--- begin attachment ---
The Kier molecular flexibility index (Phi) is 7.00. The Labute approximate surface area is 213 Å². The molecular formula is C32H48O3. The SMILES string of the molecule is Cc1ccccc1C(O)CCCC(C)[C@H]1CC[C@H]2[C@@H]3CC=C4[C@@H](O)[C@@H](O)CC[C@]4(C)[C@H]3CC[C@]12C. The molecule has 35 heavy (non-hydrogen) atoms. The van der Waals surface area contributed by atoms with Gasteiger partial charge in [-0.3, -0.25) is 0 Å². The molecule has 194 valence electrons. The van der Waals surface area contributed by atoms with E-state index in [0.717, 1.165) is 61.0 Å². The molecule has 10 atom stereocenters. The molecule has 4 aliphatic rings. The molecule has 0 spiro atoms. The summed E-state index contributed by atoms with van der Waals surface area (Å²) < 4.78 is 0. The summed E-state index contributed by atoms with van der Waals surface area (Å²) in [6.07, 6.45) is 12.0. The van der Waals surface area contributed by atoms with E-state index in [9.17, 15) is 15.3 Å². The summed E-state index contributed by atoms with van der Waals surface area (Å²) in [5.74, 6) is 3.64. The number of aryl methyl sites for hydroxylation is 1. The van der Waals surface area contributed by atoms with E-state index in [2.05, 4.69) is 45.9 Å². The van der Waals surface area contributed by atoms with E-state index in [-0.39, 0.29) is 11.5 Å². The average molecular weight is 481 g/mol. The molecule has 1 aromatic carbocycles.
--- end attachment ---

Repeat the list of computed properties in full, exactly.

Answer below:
The Kier molecular flexibility index (Phi) is 7.00. The Labute approximate surface area is 213 Å². The molecular formula is C32H48O3. The SMILES string of the molecule is Cc1ccccc1C(O)CCCC(C)[C@H]1CC[C@H]2[C@@H]3CC=C4[C@@H](O)[C@@H](O)CC[C@]4(C)[C@H]3CC[C@]12C. The molecule has 35 heavy (non-hydrogen) atoms. The van der Waals surface area contributed by atoms with Gasteiger partial charge in [-0.3, -0.25) is 0 Å². The molecule has 194 valence electrons. The van der Waals surface area contributed by atoms with E-state index in [0.717, 1.165) is 61.0 Å². The molecule has 10 atom stereocenters. The molecule has 4 aliphatic rings. The molecule has 0 spiro atoms. The summed E-state index contributed by atoms with van der Waals surface area (Å²) < 4.78 is 0. The summed E-state index contributed by atoms with van der Waals surface area (Å²) in [6.07, 6.45) is 12.0. The van der Waals surface area contributed by atoms with E-state index in [9.17, 15) is 15.3 Å². The summed E-state index contributed by atoms with van der Waals surface area (Å²) in [5.74, 6) is 3.64. The number of aryl methyl sites for hydroxylation is 1. The van der Waals surface area contributed by atoms with E-state index in [2.05, 4.69) is 45.9 Å². The van der Waals surface area contributed by atoms with E-state index in [-0.39, 0.29) is 11.5 Å². The average molecular weight is 481 g/mol. The molecule has 1 aromatic carbocycles.